When Florida and Ohio State step out on the fresh, artificial turf of University of Phoenix Stadium Monday night in Glendale, it will be a one-game season. Fittingly, it feels like another season given the lengthy lay-off the two teams have endured.
For Ohio State, it will have been 51 days since the Buckeyes celebrated a Big Ten Championship over arch-rival Michigan in Columbus. The Gators, meanwhile, will not have seen the field in 37 days since their wild victory over Arkansas in the SEC Championship.
Officially speaking, to the victor of Monday night's BCS National Championship game goes the spoils and college football's prestigious title of No. 1-ranked team in the country.
Unofficially speaking, it proves virtually nothing.
Sure, any football game doesn't necessarily guarantee the best team wins. You can only assume the winner was deserving because they were the best team on that particular afternoon or evening. But when we're talking about nearly two months since Ohio State played their last game - win or lose, what does that prove?
Proponents of the bowl system claim college football has it's own unique system. Going undefeated through the rigors of the regular season is a feat in itself, and that, people say, is worthwhile of crowning a team champion should they escape their bowl game unscathed.
That logic, however, is tossed out the window when a team has not one, not two, not even five but seven weeks to rest up and prepare for their next game. So when the Gators and Buckeyes kick off their game for all the marbles, they may as well be playing their own one-game season.
Ohio State ran the gauntlet, winning on the road early in the season against Texas and then at home against No. 2 Michigan. Florida, with the only exception of a loss against Auburn, the Gators won 13 games including a tough SEC which included a victory over LSU and Tennessee.
Whichever team ultimately hoists the trophy Monday night will play their part in history. Sure, the winner will be crowned the ninth BCS National Champion since the inception in 1998, but more importantly, these two teams might be playing in the championship game where for one reason or another, most people seem to be accepting that a rightful playoff is on the way.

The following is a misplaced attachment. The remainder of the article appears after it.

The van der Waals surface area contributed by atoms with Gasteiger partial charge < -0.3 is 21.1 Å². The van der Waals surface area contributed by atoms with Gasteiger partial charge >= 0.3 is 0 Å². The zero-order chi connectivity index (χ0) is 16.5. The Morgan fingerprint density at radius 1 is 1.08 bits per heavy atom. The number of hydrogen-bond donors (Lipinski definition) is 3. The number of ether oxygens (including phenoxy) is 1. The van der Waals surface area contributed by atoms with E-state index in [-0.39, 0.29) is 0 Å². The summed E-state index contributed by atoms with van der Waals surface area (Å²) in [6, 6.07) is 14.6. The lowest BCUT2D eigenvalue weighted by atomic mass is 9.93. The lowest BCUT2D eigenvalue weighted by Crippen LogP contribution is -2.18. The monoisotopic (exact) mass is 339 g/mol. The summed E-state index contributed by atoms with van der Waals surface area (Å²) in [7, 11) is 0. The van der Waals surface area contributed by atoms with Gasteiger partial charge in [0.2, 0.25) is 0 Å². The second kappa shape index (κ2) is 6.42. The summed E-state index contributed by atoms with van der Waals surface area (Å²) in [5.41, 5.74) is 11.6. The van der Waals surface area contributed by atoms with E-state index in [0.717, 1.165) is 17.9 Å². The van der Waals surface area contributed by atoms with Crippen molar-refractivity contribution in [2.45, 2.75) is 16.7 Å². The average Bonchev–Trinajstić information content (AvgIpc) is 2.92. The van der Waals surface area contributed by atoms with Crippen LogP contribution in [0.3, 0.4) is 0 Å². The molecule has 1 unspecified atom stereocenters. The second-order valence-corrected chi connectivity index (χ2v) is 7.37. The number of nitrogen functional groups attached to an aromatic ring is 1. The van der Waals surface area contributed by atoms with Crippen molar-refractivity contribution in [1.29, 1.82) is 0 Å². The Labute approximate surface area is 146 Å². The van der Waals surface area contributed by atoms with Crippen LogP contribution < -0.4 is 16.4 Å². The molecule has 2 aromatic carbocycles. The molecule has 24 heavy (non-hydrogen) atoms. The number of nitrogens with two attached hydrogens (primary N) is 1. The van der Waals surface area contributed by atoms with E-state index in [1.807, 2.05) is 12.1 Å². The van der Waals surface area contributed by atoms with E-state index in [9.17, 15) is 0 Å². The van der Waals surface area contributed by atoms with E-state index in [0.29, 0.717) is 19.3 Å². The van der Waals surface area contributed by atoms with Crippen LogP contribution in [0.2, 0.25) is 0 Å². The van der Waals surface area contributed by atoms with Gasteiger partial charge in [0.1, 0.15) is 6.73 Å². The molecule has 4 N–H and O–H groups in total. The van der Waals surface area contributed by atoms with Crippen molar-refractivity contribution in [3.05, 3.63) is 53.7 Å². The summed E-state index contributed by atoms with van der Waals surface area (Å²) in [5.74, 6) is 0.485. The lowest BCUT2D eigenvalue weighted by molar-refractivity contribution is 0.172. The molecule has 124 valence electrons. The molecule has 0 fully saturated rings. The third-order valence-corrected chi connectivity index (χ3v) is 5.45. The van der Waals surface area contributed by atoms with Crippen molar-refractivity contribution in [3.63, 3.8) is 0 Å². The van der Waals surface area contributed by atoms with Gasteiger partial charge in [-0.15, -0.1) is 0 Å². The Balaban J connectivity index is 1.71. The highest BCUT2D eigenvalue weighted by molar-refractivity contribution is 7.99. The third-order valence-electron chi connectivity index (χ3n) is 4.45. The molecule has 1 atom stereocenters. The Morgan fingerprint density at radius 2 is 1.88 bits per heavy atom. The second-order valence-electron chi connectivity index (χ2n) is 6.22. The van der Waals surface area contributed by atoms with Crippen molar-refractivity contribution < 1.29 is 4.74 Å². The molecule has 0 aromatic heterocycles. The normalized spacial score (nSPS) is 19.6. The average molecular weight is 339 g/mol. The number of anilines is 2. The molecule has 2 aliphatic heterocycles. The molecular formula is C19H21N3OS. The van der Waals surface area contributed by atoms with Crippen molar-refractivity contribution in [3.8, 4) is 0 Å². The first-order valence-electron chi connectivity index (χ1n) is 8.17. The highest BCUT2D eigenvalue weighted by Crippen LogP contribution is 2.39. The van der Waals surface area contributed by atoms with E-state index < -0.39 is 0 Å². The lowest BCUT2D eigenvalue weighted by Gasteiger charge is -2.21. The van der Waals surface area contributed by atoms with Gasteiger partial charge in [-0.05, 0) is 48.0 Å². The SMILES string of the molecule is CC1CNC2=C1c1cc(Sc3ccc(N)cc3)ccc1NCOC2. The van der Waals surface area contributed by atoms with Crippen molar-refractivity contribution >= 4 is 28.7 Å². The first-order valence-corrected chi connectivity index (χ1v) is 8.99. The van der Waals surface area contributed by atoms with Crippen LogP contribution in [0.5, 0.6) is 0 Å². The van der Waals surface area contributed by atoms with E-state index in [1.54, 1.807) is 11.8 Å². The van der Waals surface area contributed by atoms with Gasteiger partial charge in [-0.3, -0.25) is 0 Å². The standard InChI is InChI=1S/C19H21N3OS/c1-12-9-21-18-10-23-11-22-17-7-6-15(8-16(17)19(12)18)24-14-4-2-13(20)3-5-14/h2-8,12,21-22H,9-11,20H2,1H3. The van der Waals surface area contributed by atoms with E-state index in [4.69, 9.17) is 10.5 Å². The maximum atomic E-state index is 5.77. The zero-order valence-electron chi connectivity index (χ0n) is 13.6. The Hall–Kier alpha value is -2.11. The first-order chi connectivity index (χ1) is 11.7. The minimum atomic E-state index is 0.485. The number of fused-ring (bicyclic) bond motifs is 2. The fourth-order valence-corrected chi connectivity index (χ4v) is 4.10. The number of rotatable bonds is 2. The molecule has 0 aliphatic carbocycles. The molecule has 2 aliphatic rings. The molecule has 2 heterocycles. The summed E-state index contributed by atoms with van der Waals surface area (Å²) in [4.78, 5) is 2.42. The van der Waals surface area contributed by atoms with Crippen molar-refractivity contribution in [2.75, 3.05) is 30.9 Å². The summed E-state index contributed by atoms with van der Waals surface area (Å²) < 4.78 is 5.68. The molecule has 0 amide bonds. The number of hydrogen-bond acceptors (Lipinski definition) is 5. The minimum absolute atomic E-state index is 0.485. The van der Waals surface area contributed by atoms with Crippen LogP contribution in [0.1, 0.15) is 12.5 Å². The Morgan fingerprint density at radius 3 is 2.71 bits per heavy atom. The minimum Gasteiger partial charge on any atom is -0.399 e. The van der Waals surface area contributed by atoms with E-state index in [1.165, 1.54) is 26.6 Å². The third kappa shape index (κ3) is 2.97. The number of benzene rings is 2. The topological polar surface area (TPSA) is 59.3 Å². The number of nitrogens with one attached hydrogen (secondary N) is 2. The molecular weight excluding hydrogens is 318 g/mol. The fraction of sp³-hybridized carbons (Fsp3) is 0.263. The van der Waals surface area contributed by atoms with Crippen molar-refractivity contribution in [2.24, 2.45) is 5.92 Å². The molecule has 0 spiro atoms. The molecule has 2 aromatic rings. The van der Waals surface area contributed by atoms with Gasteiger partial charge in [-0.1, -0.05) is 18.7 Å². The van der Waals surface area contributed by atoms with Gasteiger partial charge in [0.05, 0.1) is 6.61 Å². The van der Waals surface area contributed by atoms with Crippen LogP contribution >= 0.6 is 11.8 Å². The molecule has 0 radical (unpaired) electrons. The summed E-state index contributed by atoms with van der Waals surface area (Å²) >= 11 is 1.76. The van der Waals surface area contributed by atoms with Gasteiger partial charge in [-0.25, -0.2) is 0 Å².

Missing more classtime was always a key argument against a playoff from it's opponents. We've now extended the season by a week, playing the championship game seven days after the new year - in many cases, after the second semester or winter quarter begins.
Playing the BCS games the week before, or more than five days prior, the system is unknowingly making it easy for an "and-one" game or four-team playoff. Even an eight-team playoff could easily begin the Saturday before New Year's day.
There will be no controversy this season. If Ohio State wins and remains undefeated, only a handful of whispers will be made about Boise State's perfect season, but ultimately the Buckeyes will be an easy choice. If Florida wins, it will have won 14 of 15 games, including nine in the SEC, although there may be a few extra fists pounding down against the table about those Broncos. But still, Florida will be a consensus champion in all polls - the ones that matter and the ones that don't.
And what about those Broncos?
For the first time, the little guy is giving added incentive for a playoff. When Urban Meyer's own Utah ran the table in 2004, no one cared about their statement victory over Pittsburgh in the Fiesta Bowl. But with Boise State's legit thrilling win against Oklahoma in this season's Fiesta, a whole lot of people are ready to raise a fuss about their inclusion in the championship picture - which almost inevitably means playing-it-off.
The process could have been expedited should have Michigan stayed ahead of Florida or USC not lost to UCLA. Controversy over who Ohio State should play riled folks up enough to get the money people to listen. Meyer spoke loud in his words saying his team was deserving of their shot against the Buckeyes, and the coaches and Harris Poll members that vote on the system apparently listened.
Perhaps Ohio State will take the field Monday and dominate Florida, showing why it was the nearly unanimous No. 1 team from start to finish this season - and then there shall be no debate. But if Florida is the better team just for one night, it will be the best example of why there should be a playoff - winning a one-game season.
If that one game wasn't 50 days later, perhaps a Florida victory would give a clearer message. Fortunately for college football, this one-game playoff is a good start for a real bona fide postseason.